Halting in the hamlet of Groote Vierstaat the following orders were given, "We will enter the trench area by a field gate on the left of the road a few hundred yards down. There must be no talking, whispering or rattle of accoutrements for the enemy have two machine-guns trained on the gate. When star-shells go up everyone must lie flat, irrespective of where he is!' Mainly through the aid of enemy star-shells we discerned and finally reached the Gateway of Death; the night was pitch black. Have you ever tried to paddle through 18 to 20 inches of mud that lies on a greasy bed and carrying a soldier's kit, overcoat - soaked with rain and mud and carrying rifle, ammunition and other. Have you held your breath after bumping your head, or other, when in polite society? Well, our predicament was similar. Several of the 'boys' wallowed full length in this slimy-mud entrance to a field; the field was pock-marked with shell-holes that caused us to virtually crawl. There were also hastily-dug trenches and barbed wire, to be seen only when a 'friendly' star-shell illuminated the scene - causing us to gravitate to Mother Earth where our warm hands quickly sensed the chilliness. Slowly and painfully we rise. Our 'friends' across the way had not noticed us; the distance was about 200 yards! No-one had informed us of the topography of this area but a slow-moving stream (beek, or brook) indicated we were in a valley with the enemy occupying the opposite south bank, or ridge - with our trenches just below his! This position he maintained along the Line until July 1, 1916. With intense darkness prevailing there was difficulty in finding a crossing over the reserve-trench. A narrow plank was found but its breadth frustrated a few men who toppled into the water-logged trench - complete with all he carried. His plight can only be surmised - one would need to experience the feat. Some tried to jump across but jumping onto a raised clayey bank is unwise, 'Sloop!' and 'Plop', in they slipped. Bad as conditions were the worst was yet to come. In front of the trench was a barbed-wire entanglement; no wire-cutters at hand. It was with difficulty the men got through - though not without leaving some of their clothing on the bared-wire; two dead Frenchmen hung suspended on it - their presence caused a third of my company to be separated from the main body - in the darkness the dead men were mistaken for our men trying to disentangle themselves from the wire. It fell to me to sally forth into the unknown to seek information of the whereabouts of "les soldats Anglaise" from the French soldiers being relieved. Two were contacted and willingly gave directions.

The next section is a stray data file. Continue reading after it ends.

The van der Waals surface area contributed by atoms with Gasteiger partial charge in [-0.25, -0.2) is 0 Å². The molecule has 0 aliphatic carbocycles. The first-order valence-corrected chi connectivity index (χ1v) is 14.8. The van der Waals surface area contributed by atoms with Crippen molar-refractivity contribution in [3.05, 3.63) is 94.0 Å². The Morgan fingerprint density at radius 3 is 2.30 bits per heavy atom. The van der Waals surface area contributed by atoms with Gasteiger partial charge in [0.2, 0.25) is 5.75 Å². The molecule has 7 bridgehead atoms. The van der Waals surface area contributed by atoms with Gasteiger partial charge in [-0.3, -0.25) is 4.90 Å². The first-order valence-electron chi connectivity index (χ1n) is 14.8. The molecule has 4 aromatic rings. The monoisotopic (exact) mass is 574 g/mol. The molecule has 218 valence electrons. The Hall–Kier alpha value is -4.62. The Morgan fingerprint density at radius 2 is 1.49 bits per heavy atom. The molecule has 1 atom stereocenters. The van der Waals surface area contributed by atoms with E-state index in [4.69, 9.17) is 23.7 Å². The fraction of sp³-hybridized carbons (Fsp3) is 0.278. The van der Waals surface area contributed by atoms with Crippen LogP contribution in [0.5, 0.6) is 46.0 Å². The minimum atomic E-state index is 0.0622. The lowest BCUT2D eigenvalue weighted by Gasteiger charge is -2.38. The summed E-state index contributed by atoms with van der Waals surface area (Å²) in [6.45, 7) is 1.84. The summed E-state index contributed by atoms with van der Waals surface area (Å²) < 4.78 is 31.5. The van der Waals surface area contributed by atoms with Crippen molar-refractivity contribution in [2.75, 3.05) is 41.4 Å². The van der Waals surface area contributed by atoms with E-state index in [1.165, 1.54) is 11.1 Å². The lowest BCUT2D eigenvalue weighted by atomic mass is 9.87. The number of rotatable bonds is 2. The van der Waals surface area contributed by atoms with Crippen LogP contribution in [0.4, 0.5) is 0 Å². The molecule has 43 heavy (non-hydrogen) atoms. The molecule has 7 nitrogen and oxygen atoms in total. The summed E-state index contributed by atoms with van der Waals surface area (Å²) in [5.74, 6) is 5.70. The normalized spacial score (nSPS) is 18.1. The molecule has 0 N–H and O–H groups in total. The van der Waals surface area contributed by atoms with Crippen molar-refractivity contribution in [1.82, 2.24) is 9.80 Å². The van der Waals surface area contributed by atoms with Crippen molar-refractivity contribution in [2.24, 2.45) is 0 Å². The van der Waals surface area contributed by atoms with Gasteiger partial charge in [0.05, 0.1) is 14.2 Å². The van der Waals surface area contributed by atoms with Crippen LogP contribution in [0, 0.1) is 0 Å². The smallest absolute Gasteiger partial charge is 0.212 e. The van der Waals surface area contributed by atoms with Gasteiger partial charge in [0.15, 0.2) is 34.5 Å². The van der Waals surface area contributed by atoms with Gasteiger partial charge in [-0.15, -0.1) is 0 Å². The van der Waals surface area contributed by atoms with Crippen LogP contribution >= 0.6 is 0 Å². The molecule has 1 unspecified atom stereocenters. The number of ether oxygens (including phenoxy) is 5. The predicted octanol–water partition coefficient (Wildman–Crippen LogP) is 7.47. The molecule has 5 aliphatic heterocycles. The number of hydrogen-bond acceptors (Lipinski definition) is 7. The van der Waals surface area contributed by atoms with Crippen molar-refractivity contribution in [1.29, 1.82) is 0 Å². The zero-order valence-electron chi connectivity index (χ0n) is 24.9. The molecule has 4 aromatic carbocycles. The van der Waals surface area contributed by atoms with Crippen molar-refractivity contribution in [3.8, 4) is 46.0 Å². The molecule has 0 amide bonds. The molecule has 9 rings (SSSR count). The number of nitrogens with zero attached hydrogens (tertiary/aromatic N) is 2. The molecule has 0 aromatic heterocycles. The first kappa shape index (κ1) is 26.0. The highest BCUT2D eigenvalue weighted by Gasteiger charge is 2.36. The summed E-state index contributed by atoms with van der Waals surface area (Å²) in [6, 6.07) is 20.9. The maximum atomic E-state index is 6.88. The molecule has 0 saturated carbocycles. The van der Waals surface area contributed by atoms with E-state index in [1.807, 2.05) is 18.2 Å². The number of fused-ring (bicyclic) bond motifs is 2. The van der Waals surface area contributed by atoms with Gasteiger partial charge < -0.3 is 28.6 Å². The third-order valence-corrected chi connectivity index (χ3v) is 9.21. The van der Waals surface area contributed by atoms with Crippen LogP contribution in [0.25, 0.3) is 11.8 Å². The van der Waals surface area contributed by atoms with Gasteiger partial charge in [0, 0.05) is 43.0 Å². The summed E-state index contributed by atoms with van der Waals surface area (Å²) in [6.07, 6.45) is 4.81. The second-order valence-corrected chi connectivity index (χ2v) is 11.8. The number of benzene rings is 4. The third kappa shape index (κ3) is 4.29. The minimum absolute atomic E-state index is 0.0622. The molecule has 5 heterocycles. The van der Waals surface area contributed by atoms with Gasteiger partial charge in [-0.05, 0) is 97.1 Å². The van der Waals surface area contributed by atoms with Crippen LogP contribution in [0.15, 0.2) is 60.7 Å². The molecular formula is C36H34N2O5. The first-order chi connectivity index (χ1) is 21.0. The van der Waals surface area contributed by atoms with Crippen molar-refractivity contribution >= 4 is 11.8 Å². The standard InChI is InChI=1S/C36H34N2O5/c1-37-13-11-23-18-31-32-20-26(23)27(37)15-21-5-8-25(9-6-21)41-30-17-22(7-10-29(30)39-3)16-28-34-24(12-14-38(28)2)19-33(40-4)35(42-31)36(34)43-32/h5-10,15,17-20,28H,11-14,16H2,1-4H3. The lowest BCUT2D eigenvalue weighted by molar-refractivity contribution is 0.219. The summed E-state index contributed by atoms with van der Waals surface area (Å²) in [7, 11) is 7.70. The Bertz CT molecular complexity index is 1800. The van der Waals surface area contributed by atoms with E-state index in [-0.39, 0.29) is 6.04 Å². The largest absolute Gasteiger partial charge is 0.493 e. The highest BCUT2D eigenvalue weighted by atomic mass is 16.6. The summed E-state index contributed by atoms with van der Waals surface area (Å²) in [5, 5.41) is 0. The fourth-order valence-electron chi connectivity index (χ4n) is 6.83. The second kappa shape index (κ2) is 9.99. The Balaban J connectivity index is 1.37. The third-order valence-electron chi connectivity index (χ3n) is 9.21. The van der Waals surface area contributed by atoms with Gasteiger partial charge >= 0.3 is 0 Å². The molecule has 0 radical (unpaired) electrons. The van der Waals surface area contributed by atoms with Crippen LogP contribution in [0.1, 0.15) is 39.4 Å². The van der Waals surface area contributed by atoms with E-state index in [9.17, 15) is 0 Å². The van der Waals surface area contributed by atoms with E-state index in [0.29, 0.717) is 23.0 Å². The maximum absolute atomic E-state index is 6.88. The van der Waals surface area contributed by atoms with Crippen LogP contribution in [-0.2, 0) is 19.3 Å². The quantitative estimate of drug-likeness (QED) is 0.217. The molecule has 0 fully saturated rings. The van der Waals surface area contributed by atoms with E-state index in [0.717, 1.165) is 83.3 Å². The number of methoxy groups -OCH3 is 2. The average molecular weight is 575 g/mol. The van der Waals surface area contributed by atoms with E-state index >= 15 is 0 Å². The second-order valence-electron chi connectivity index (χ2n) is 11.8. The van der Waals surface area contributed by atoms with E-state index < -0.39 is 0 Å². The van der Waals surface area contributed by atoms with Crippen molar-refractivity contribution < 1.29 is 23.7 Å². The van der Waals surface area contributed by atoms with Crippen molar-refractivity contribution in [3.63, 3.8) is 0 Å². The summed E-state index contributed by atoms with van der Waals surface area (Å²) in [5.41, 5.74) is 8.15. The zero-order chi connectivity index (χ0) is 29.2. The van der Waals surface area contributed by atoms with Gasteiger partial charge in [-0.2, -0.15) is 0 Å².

In the early days of the First Great War there were no communication-trenches, hence the difficulty of locating any particular regiment on the spot. Members of my party were placed that night in their respective sections. On approaching the section allotted to us we stumbled over many dead bodies. Lying in a very shallow grave in rear of the trench was the corps of a Frenchman - by no means an encouragement to us (my fighting partner and self). Desiring to ascertain the depth of the trench in the darkness it occurred to men to sit on the edge and try one foot. That was not satisfactory so jumped in with both feet - right onto the body of a dead man. Ugh! When in billets at Blaringham the men were told the trenches were dry, had dugouts with coke braziers; propaganda for the Brass Hats to encourage the troops. We found them four feet deep, with a parapet of clay, taken from the trench, two feet high; muddy water was up to our middle and worse when the enemy on top of the ridge pumped his filth to course downhill into our trench; as for dugouts there was one only - for the officer in charge of the company.